• Lindsay
    2019-11-16 08:54

    I thought the name of this book was a little deceptive, as I got the impression it would be on brain imaging, which to some extent it was, but it was more looking at discoveries on how the mind works, and how anxiety and outlooks on life can potentially be treated or adjusted. I thought it was a very interesting and thought provoking book on what exactly is going on with all those firing neurons in our skulls.

  • Daniela Romo
    2019-11-22 12:51

    It is interesting to think of how brain imaging might play an increasing role in the courtroom, and when it does if it will be considered a violation of the 5th Amendment as self-incrimination. Another interesting item - over half of people over 85 are affected by Alzheimer's Disease? That's scary!

  • Olga
    2019-11-17 07:41

    Very accessible and exciting even for non-scientists. Optimistic in terms of updating research on depression, PTSD, addiction, coma... I am lazy, and would have never found it on my own, but - thanks B&N - one day it was free for NOOK, and that's how I got it. Reads almost like a thriller.

  • Thomas Holbrook
    2019-12-06 09:57

    Learning how the brain works is fascinating. The possibility that humans can study the organ that, as is presently understood, makes possible the “study” itself is enough to boggle the “mind,” which is supposedly held in the brain. To glimpse a picture of the process of “the mind” holds the promise of mystery and wonder – how can one “see” what is immaterial (thoughts)? Because of technologies like functional Magnetic Resonance Imaging (fMRI) and Positron Emission Tomography (PET) scans, scientists can now “glimpse” what the brain looks like when the “mind” is in action. This book is not very long in pages, but is dense in content. The science discussed, hypotheses posed and the stunning progress being made toward an understanding of how the brain actually works holds those interested in such material as spellbound as a well-crafted novel. Those not as interested in such disciplines will not find this tome as intriguing, but will find the information they reap from reading it worth the time investment. There are literally pictures of the brain, taken by fMRI and three -dimensional PET scans, in “motion” (taken as the subject is given various tasks) contained in this book. It is from these scans and images that the understanding of how the brain actually works is being deepened and theories around how to retrain the brain after it has been harmed by almost any injury. To date, the only injuries not shown to be responsive to the treatments thus far developed have been those suffered from oxygen deprivation. The progress brought by the treatments and knowledge gained have given hope to those once thought to be injured beyond repair. It has been shown, in these scans that some individuals who would have once been considered as being in a “sustained vegetative state” (well defined in medicine and clearly explained within the book) are actually aware of their surroundings and are now being treated toward recovery rather than “sustaining.” This, were it the only benefit from this research, would be worth all the effort. The book ends with suggestions of how the reader can use the information gleaned from the research. The majority of the book is written using a lot of medical nomenclature but the “how to” section ending the book is written in with a “non-professional” reader in mind. Much of what is suggested is found in other literature dealing with the same subject (My Stroke of Insight, Incognito: The Secret Lives of the Brain, The Brain That Changes Itself). Exercises such as: mindfulness, breathing, meditation, eating well, the benefits of exercise, challenging one’s self regularly, develop an attitude of thankfulness and meaningful, healthy relationships all have shown to add to mental clarity, protect against dementia (including Alzheimer’s Disease) and keep the us “young” regardless of age. All of these exercises can be done easily, with minimal effort and can offer tremendous profits to one’s well-being.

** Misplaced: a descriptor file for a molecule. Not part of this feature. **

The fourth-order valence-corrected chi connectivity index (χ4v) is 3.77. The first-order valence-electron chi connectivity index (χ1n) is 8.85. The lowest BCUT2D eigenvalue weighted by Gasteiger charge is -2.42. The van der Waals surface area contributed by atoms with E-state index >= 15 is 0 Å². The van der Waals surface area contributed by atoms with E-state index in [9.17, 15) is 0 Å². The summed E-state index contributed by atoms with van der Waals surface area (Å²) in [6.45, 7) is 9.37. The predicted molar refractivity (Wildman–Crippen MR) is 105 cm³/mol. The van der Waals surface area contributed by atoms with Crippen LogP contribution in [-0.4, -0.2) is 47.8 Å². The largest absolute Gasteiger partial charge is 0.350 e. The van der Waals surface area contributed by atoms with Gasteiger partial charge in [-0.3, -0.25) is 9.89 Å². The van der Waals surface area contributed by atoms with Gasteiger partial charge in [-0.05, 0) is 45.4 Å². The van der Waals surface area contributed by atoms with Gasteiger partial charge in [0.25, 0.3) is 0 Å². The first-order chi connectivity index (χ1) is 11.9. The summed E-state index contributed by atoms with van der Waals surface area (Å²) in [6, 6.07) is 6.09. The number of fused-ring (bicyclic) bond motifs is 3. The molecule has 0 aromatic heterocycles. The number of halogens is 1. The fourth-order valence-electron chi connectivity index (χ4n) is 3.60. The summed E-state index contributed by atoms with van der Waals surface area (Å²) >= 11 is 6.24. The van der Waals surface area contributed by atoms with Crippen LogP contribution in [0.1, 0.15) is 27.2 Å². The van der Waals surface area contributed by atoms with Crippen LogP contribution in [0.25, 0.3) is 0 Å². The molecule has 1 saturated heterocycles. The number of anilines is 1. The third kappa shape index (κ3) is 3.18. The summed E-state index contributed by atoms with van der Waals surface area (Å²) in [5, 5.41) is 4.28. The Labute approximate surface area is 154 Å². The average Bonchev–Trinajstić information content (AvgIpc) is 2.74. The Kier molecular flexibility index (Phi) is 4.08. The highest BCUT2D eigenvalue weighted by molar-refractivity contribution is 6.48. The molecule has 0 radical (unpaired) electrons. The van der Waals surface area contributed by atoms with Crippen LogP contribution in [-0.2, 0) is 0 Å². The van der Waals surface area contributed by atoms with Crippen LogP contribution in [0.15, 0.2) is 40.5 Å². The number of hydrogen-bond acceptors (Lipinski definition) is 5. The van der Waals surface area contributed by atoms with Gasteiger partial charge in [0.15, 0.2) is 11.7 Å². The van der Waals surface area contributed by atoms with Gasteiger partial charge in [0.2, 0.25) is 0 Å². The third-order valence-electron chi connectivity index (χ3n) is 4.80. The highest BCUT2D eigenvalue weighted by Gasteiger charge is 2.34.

• Andres
    2019-11-13 05:07

    This is a great book about how being able to see the brain in action helps us confirm, disprove, or even further confuse long held assumptions about what exactly happens inside our skull.In seven chapters this slim but informative book helps us understand how various ways of peering into the active brain (MRI, PET scans, etc) are beginning to change (or at least questions) our accepted definitions of brain death, addiction, pain, pleasure, emotions and even of good and evil.The most interesting thing I read about here concerned the actual physical change in the brain that comes about from meditation. Though it isn't talked about in the book, it occurred to me that some people may discredit the idea of "New-age-y" practices (even with neuroimaging proof) due purely to long held biases yet at the same time find credible the work done to help sufferers of PTSD when in fact the results are exactly the same---a physical change in the brain that improves mental health.Each chapter reads like an extended article about one topic, so the book overall feels slightly disjointed and at times anemic or padded out. I wouldn't have minded something more meaty and detailed but there is still plenty here that is fascinating to learn.

  • Barbara
    2019-11-06 07:59